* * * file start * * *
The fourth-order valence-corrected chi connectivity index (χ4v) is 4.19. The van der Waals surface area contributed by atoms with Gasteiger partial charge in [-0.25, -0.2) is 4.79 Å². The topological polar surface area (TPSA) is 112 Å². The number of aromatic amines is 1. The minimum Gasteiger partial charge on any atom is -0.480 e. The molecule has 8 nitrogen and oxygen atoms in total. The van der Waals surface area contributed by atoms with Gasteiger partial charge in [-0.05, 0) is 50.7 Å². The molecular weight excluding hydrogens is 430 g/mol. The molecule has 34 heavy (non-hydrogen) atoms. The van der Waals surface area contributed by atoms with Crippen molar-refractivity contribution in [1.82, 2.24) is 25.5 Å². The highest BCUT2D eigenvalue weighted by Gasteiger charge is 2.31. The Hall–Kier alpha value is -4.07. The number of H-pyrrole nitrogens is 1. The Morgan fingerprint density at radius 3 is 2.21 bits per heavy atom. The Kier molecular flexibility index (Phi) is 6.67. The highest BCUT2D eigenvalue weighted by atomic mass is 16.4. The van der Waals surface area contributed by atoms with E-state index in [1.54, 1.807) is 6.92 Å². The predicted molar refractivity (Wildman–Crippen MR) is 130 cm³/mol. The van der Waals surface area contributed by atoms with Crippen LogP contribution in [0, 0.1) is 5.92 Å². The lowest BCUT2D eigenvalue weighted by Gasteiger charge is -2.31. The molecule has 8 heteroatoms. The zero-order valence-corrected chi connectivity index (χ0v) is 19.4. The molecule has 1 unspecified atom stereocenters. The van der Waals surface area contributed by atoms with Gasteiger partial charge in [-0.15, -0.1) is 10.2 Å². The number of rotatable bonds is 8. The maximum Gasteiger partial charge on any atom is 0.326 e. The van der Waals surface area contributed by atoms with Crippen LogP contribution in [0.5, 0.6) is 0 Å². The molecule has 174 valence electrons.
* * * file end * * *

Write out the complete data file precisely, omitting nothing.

The fourth-order valence-corrected chi connectivity index (χ4v) is 4.19. The van der Waals surface area contributed by atoms with Gasteiger partial charge in [-0.25, -0.2) is 4.79 Å². The topological polar surface area (TPSA) is 112 Å². The number of aromatic amines is 1. The minimum Gasteiger partial charge on any atom is -0.480 e. The molecule has 8 nitrogen and oxygen atoms in total. The van der Waals surface area contributed by atoms with Gasteiger partial charge in [-0.05, 0) is 50.7 Å². The molecular weight excluding hydrogens is 430 g/mol. The molecule has 34 heavy (non-hydrogen) atoms. The van der Waals surface area contributed by atoms with Crippen molar-refractivity contribution in [1.82, 2.24) is 25.5 Å². The highest BCUT2D eigenvalue weighted by Gasteiger charge is 2.31. The Hall–Kier alpha value is -4.07. The number of H-pyrrole nitrogens is 1. The Morgan fingerprint density at radius 3 is 2.21 bits per heavy atom. The Kier molecular flexibility index (Phi) is 6.67. The highest BCUT2D eigenvalue weighted by atomic mass is 16.4. The van der Waals surface area contributed by atoms with E-state index in [1.54, 1.807) is 6.92 Å². The predicted molar refractivity (Wildman–Crippen MR) is 130 cm³/mol. The van der Waals surface area contributed by atoms with Crippen LogP contribution in [0, 0.1) is 5.92 Å². The lowest BCUT2D eigenvalue weighted by Gasteiger charge is -2.31. The molecule has 8 heteroatoms. The zero-order valence-corrected chi connectivity index (χ0v) is 19.4. The molecule has 1 unspecified atom stereocenters. The van der Waals surface area contributed by atoms with Gasteiger partial charge in [-0.15, -0.1) is 10.2 Å². The number of rotatable bonds is 8. The maximum Gasteiger partial charge on any atom is 0.326 e. The van der Waals surface area contributed by atoms with Crippen LogP contribution in [0.5, 0.6) is 0 Å². The molecule has 174 valence electrons.